Mechanical systems installed in Ontario homes are not covered by Tarion (the group empowered to administer and enforce the Ontario New Home Warranties Plan Act and Regulations). This leaves the homeowner to deal with a busy heating contractor often providing less-than-ideal coverage based solely on an equipment manufacturer’s guarantees that may or may not include labour and travelling time.

Thus, in my opinion, new home builders and renovators should partner with HVAC contractors and offer service and maintenance contracts at the point of sale. Build in the cost of a two-year, no charge maintenance including necessary consumables.

Pride of Home Ownership

According to Statistics Canada, Canadians continue to cherish ownership of a single-family detached house. In 2016, said houses represented 53.6%, or 7.5 million, of the occupied private dwellings in Canada.

Apartments, duplexes and “other” types of buildings made up the rest of Canada’s housing stock; all of these “other” occupied residential buildings also have heating systems needing maintenance it should be noted.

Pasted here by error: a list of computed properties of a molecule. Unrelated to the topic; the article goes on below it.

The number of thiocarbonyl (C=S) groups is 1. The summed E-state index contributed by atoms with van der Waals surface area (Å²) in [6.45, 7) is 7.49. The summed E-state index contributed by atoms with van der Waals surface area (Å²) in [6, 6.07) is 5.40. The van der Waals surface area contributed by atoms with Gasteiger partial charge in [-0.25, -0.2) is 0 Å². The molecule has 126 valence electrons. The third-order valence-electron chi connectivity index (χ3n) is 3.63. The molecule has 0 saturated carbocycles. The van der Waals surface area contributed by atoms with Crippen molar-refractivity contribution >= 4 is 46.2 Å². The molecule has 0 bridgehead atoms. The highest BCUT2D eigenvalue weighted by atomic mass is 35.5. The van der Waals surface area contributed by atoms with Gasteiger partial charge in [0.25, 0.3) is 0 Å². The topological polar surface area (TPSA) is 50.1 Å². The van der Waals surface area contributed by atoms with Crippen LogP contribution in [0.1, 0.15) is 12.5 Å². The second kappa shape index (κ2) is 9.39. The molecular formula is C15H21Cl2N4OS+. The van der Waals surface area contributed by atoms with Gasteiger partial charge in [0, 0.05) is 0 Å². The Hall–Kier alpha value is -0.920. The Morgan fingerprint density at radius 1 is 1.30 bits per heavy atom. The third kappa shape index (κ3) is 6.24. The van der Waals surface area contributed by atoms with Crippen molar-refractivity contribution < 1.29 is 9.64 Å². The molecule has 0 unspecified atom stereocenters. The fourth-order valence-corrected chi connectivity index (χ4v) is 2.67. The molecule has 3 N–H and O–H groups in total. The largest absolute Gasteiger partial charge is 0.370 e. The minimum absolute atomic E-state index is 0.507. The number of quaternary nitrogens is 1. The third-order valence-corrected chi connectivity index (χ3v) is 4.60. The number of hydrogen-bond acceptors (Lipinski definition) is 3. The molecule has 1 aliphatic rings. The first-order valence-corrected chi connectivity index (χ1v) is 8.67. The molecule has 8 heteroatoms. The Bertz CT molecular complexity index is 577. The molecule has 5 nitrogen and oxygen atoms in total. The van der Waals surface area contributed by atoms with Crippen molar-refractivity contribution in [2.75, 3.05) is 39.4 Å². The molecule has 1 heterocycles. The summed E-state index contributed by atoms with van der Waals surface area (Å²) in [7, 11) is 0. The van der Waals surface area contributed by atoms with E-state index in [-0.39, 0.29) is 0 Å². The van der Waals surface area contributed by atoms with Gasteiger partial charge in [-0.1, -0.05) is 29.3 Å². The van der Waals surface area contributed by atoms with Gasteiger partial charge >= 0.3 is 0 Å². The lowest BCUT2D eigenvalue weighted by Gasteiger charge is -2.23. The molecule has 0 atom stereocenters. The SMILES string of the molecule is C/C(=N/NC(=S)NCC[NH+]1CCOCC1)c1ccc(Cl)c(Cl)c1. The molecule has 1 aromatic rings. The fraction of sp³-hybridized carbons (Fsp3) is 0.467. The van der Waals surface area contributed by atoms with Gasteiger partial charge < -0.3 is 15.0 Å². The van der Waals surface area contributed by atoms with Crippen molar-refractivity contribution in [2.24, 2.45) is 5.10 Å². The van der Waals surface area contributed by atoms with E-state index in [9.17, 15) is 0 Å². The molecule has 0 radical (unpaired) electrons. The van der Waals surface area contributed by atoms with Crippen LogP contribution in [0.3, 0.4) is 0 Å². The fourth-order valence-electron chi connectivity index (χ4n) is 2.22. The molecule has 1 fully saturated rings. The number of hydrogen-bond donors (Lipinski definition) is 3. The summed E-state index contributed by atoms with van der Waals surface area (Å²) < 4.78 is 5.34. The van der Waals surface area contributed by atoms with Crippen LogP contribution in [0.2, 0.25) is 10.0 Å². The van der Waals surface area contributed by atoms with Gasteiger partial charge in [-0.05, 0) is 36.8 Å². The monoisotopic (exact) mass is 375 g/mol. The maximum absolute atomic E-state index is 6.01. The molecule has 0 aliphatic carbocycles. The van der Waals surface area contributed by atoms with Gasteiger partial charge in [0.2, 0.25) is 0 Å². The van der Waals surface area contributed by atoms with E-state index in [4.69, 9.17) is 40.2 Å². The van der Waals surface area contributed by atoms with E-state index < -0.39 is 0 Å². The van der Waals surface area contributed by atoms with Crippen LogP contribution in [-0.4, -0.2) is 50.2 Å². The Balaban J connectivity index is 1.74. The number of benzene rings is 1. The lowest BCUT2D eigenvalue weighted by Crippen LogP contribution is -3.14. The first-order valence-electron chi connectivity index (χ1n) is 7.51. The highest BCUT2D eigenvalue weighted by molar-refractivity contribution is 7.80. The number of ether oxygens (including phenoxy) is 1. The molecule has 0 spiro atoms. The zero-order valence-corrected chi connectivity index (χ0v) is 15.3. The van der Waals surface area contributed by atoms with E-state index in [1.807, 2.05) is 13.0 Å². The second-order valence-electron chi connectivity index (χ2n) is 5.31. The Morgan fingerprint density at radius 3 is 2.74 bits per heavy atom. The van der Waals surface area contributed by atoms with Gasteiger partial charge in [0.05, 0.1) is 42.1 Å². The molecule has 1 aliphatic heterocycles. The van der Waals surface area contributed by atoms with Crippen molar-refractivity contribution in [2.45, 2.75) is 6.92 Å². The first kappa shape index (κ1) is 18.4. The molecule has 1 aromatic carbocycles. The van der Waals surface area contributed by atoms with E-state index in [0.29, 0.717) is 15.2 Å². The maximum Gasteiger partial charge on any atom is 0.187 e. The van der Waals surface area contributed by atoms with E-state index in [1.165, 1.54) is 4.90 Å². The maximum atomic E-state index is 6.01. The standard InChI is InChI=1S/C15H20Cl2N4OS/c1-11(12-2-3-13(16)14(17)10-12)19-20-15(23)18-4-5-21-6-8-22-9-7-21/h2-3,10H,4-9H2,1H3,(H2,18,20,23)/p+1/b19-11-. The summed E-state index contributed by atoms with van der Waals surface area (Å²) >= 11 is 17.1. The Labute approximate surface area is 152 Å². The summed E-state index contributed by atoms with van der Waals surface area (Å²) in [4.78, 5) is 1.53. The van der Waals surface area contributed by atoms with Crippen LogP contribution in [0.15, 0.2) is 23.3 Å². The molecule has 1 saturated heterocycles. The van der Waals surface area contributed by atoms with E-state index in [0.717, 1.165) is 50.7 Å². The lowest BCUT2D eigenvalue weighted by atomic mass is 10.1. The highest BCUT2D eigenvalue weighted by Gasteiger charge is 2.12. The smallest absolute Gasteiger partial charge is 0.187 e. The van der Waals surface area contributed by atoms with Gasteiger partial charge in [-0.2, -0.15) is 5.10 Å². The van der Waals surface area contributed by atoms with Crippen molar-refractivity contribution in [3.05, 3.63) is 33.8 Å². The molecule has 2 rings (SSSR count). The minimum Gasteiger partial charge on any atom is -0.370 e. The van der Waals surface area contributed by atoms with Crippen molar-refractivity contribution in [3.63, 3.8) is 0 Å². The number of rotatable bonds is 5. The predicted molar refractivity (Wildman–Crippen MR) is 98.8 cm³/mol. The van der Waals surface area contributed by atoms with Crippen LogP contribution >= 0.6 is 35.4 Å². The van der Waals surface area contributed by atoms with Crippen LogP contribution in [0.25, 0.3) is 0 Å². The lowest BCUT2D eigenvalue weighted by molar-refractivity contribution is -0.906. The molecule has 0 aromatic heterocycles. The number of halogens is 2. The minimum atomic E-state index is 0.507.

Ontario accounts for roughly 4.8 million detached houses, but I have no data on how many receive regular maintenance.

I often see advertisements from the larger service providers offering maintenance plans typically on television or online, and I’m aware that some residential HVAC contractors do offer maintenance, even front loading a year or two of no cost maintenance into their sales programs, which is a good thing.

What About the Orphans?

I do not want to even guess how many stranded HVAC systems there might be across the country surviving solely on a lick and a promise, or chugging along with total breakdown only a thread away.

This is when the service technician should take the lead and present a maintenance strategy to the homeowner.